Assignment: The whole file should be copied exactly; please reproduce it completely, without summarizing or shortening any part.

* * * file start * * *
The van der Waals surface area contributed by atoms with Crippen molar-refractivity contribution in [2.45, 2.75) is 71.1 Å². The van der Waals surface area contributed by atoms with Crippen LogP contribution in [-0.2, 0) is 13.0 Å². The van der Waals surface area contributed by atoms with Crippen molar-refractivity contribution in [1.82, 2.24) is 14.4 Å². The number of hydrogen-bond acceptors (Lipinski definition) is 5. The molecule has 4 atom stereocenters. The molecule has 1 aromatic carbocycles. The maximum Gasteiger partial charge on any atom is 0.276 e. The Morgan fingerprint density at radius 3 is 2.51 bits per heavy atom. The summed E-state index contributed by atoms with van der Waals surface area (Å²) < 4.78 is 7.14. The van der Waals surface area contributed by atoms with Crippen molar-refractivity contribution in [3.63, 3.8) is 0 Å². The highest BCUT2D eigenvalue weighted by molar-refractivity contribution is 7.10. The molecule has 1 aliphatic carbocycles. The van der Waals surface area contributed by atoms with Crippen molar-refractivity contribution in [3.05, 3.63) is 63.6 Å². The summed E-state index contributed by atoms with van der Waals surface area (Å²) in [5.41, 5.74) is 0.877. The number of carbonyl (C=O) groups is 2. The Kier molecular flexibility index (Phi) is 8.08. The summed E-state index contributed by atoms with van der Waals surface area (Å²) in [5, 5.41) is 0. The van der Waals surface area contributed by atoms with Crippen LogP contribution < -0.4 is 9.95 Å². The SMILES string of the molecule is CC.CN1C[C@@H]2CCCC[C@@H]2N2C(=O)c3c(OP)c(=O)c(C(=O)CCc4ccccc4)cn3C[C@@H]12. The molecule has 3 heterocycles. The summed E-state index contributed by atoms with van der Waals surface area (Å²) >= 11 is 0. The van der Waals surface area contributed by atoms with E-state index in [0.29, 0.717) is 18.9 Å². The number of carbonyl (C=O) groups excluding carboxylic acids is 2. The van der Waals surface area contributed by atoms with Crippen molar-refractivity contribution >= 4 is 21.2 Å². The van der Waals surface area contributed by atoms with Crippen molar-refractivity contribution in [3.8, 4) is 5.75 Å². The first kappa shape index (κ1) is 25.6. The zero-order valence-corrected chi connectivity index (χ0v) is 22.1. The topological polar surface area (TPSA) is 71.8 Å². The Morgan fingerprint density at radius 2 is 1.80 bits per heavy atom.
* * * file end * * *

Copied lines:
The van der Waals surface area contributed by atoms with Crippen molar-refractivity contribution in [2.45, 2.75) is 71.1 Å². The van der Waals surface area contributed by atoms with Crippen LogP contribution in [-0.2, 0) is 13.0 Å². The van der Waals surface area contributed by atoms with Crippen molar-refractivity contribution in [1.82, 2.24) is 14.4 Å². The number of hydrogen-bond acceptors (Lipinski definition) is 5. The molecule has 4 atom stereocenters. The molecule has 1 aromatic carbocycles. The maximum Gasteiger partial charge on any atom is 0.276 e. The Morgan fingerprint density at radius 3 is 2.51 bits per heavy atom. The summed E-state index contributed by atoms with van der Waals surface area (Å²) < 4.78 is 7.14. The van der Waals surface area contributed by atoms with Crippen molar-refractivity contribution in [3.63, 3.8) is 0 Å². The highest BCUT2D eigenvalue weighted by molar-refractivity contribution is 7.10. The molecule has 1 aliphatic carbocycles. The van der Waals surface area contributed by atoms with Crippen molar-refractivity contribution in [3.05, 3.63) is 63.6 Å². The summed E-state index contributed by atoms with van der Waals surface area (Å²) in [5.41, 5.74) is 0.877. The number of carbonyl (C=O) groups is 2. The Kier molecular flexibility index (Phi) is 8.08. The summed E-state index contributed by atoms with van der Waals surface area (Å²) in [5, 5.41) is 0. The van der Waals surface area contributed by atoms with Crippen LogP contribution < -0.4 is 9.95 Å². The SMILES string of the molecule is CC.CN1C[C@@H]2CCCC[C@@H]2N2C(=O)c3c(OP)c(=O)c(C(=O)CCc4ccccc4)cn3C[C@@H]12. The molecule has 3 heterocycles. The summed E-state index contributed by atoms with van der Waals surface area (Å²) >= 11 is 0. The van der Waals surface area contributed by atoms with E-state index in [0.29, 0.717) is 18.9 Å². The number of carbonyl (C=O) groups excluding carboxylic acids is 2. The van der Waals surface area contributed by atoms with Crippen molar-refractivity contribution >= 4 is 21.2 Å². The van der Waals surface area contributed by atoms with Crippen molar-refractivity contribution in [3.8, 4) is 5.75 Å². The first kappa shape index (κ1) is 25.6. The zero-order valence-corrected chi connectivity index (χ0v) is 22.1. The topological polar surface area (TPSA) is 71.8 Å². The Morgan fingerprint density at radius 2 is 1.80 bits per heavy atom.